Healthy eating pyramid
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The healthy eating pyramid is a nutrition guide developed by the Harvard School of Public Health, suggesting quantities of each food category that a human should eat each day. The healthy eating pyramid is intended to provide a superior eating guide than the widespread food guide pyramid created by the USDA.
The new pyramid aims to include more recent research in dietary health not present in the USDA's 1992 guide. The original USDA pyramid has been criticized for not differentiating between refined grains and whole grains, between saturated fats and unsaturated fats, and for not placing enough emphasis on exercise and weight control. It also was developed by the Department of Agriculture, not the Department of Health and Human Services.
In general terms, the healthy eating pyramid recommends the following intake of different food groups each day, although exact amounts of calorie intake depends on sex, age, and lifestyle:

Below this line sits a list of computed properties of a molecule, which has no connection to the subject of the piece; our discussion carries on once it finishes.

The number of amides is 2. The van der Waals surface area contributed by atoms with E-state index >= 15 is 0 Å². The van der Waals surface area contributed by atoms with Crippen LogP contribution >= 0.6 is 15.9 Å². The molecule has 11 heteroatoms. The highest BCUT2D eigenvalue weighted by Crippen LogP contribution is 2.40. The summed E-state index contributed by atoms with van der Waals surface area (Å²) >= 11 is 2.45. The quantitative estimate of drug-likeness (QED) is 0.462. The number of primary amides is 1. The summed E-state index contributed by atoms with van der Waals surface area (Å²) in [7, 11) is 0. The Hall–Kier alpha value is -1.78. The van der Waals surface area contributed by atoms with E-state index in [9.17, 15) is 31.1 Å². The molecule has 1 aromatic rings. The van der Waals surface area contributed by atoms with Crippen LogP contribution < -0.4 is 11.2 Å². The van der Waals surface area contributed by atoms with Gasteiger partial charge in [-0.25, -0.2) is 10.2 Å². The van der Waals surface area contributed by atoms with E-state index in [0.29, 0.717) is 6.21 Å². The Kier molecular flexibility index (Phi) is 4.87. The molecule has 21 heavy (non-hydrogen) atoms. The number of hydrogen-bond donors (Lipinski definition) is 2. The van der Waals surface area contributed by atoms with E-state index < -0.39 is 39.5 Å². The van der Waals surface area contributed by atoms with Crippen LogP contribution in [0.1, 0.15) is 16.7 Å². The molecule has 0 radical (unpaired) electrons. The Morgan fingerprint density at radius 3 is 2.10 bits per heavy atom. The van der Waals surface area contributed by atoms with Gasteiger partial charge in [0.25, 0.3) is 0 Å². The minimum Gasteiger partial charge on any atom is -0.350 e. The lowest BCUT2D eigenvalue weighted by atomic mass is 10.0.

- At most meals, whole grain foods including oatmeal, whole-wheat bread, and brown rice; 1 piece or 4 ounces (110 g).
- Plant oils, including olive oil, canola oil, soybean oil, corn oil, and sunflower seed oil; 2 ounces (60 g) per day
- Vegetables, in abundance 3 or more each day; each serving = 6 ounces (170 g).
- 2–3 servings of fruits; each serving = 1 piece of fruit or 4 ounces (110 g).
- 1–3 servings of nuts, or legumes; each serving = 2 ounces (60 g).
- 1–2 servings of dairy or calcium supplement; each serving = 8 ounces (230 g) non fat or 4 ounces (110 g) of whole.
- 1–2 servings of poultry, fish, or eggs; each serving = 4 ounces (110 g) or 1 egg.
- Sparing use of white rice, white bread, potatoes, pasta and sweets;
- Sparing use of red meat and butter.
- Dietary supplement
- List of diets
- Essential nutrient
- Functional food
- Healthy eating
- Food guide pyramid
- Orthorexia nervosa (an obsession with healthy eating)
- Health food restaurants
- Harvard School of Public Health: differences between the Healthy Eating Pyramid and the USDA pyramid
- Is the Food Pyramid Obsolete? npr.org, Nov 21 2002.
- The Way We Eat Now Harvard Magazine, May-June 2004.